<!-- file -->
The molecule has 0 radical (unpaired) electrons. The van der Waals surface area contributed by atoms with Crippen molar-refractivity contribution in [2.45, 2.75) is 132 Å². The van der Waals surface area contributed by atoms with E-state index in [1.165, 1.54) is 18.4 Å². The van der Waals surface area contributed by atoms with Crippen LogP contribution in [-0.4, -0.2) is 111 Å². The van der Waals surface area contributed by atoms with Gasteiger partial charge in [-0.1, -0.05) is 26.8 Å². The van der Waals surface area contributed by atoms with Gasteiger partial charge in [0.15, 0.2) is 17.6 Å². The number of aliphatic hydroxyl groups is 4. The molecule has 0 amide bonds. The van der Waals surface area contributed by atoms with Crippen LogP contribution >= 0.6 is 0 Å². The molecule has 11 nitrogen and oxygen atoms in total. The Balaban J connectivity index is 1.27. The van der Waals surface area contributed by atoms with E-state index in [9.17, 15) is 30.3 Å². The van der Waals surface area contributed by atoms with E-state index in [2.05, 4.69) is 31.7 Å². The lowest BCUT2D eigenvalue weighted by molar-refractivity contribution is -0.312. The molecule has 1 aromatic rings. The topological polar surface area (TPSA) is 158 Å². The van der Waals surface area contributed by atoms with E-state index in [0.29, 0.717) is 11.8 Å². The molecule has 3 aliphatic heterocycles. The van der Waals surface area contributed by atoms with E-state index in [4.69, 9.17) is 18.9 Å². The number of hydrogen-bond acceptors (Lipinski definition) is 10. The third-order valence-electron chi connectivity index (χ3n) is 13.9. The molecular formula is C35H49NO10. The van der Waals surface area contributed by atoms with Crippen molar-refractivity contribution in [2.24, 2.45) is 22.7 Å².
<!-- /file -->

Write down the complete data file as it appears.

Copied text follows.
The molecule has 0 radical (unpaired) electrons. The van der Waals surface area contributed by atoms with Crippen molar-refractivity contribution in [2.45, 2.75) is 132 Å². The van der Waals surface area contributed by atoms with E-state index in [1.165, 1.54) is 18.4 Å². The van der Waals surface area contributed by atoms with Crippen LogP contribution in [-0.4, -0.2) is 111 Å². The van der Waals surface area contributed by atoms with Gasteiger partial charge in [-0.1, -0.05) is 26.8 Å². The van der Waals surface area contributed by atoms with Gasteiger partial charge in [0.15, 0.2) is 17.6 Å². The number of aliphatic hydroxyl groups is 4. The molecule has 0 amide bonds. The van der Waals surface area contributed by atoms with Crippen LogP contribution >= 0.6 is 0 Å². The molecule has 11 nitrogen and oxygen atoms in total. The Balaban J connectivity index is 1.27. The van der Waals surface area contributed by atoms with E-state index in [9.17, 15) is 30.3 Å². The van der Waals surface area contributed by atoms with E-state index in [2.05, 4.69) is 31.7 Å². The lowest BCUT2D eigenvalue weighted by molar-refractivity contribution is -0.312. The molecule has 1 aromatic rings. The topological polar surface area (TPSA) is 158 Å². The van der Waals surface area contributed by atoms with E-state index in [0.29, 0.717) is 11.8 Å². The molecule has 3 aliphatic heterocycles. The van der Waals surface area contributed by atoms with E-state index in [4.69, 9.17) is 18.9 Å². The number of hydrogen-bond acceptors (Lipinski definition) is 10. The third-order valence-electron chi connectivity index (χ3n) is 13.9. The molecular formula is C35H49NO10. The van der Waals surface area contributed by atoms with Crippen molar-refractivity contribution in [2.24, 2.45) is 22.7 Å².